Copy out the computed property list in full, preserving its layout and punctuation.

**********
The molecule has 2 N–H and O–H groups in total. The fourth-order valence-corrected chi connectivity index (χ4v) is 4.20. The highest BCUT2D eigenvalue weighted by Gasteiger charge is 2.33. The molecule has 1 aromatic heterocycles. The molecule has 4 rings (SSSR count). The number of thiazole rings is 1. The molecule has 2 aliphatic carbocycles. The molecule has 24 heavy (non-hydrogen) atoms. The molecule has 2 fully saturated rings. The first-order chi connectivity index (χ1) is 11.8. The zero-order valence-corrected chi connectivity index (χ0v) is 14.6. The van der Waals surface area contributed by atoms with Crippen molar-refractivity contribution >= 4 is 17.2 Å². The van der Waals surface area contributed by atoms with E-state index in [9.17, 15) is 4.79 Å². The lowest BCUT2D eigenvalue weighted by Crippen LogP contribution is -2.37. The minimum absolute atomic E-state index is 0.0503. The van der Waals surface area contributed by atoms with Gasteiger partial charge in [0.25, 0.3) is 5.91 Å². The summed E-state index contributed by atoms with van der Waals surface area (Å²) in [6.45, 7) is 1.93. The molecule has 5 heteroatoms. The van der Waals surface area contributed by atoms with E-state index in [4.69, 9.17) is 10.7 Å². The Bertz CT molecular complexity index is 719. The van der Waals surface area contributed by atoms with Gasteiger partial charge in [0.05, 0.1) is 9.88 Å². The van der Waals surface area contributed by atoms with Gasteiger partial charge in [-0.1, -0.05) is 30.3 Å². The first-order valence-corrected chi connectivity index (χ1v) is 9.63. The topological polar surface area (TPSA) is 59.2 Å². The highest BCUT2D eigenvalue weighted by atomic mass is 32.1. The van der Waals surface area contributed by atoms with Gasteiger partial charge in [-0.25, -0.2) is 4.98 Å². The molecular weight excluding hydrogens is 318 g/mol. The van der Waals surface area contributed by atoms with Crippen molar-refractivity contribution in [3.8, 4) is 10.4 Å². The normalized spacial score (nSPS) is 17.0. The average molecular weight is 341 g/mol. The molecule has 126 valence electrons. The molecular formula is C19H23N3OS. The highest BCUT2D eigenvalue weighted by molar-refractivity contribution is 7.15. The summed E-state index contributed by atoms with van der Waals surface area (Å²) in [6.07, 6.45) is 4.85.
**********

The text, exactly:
The molecule has 2 N–H and O–H groups in total. The fourth-order valence-corrected chi connectivity index (χ4v) is 4.20. The highest BCUT2D eigenvalue weighted by Gasteiger charge is 2.33. The molecule has 1 aromatic heterocycles. The molecule has 4 rings (SSSR count). The number of thiazole rings is 1. The molecule has 2 aliphatic carbocycles. The molecule has 24 heavy (non-hydrogen) atoms. The molecule has 2 fully saturated rings. The first-order chi connectivity index (χ1) is 11.8. The zero-order valence-corrected chi connectivity index (χ0v) is 14.6. The van der Waals surface area contributed by atoms with Crippen molar-refractivity contribution >= 4 is 17.2 Å². The van der Waals surface area contributed by atoms with E-state index in [9.17, 15) is 4.79 Å². The lowest BCUT2D eigenvalue weighted by Crippen LogP contribution is -2.37. The minimum absolute atomic E-state index is 0.0503. The van der Waals surface area contributed by atoms with Gasteiger partial charge in [0.25, 0.3) is 5.91 Å². The summed E-state index contributed by atoms with van der Waals surface area (Å²) in [6.45, 7) is 1.93. The molecule has 5 heteroatoms. The van der Waals surface area contributed by atoms with E-state index in [4.69, 9.17) is 10.7 Å². The Bertz CT molecular complexity index is 719. The van der Waals surface area contributed by atoms with Gasteiger partial charge in [0.05, 0.1) is 9.88 Å². The van der Waals surface area contributed by atoms with Gasteiger partial charge in [-0.1, -0.05) is 30.3 Å². The first-order valence-corrected chi connectivity index (χ1v) is 9.63. The topological polar surface area (TPSA) is 59.2 Å². The highest BCUT2D eigenvalue weighted by atomic mass is 32.1. The van der Waals surface area contributed by atoms with Gasteiger partial charge in [-0.25, -0.2) is 4.98 Å². The molecular weight excluding hydrogens is 318 g/mol. The van der Waals surface area contributed by atoms with Crippen molar-refractivity contribution in [3.8, 4) is 10.4 Å². The normalized spacial score (nSPS) is 17.0. The average molecular weight is 341 g/mol. The molecule has 126 valence electrons. The molecular formula is C19H23N3OS. The highest BCUT2D eigenvalue weighted by molar-refractivity contribution is 7.15. The summed E-state index contributed by atoms with van der Waals surface area (Å²) in [6.07, 6.45) is 4.85.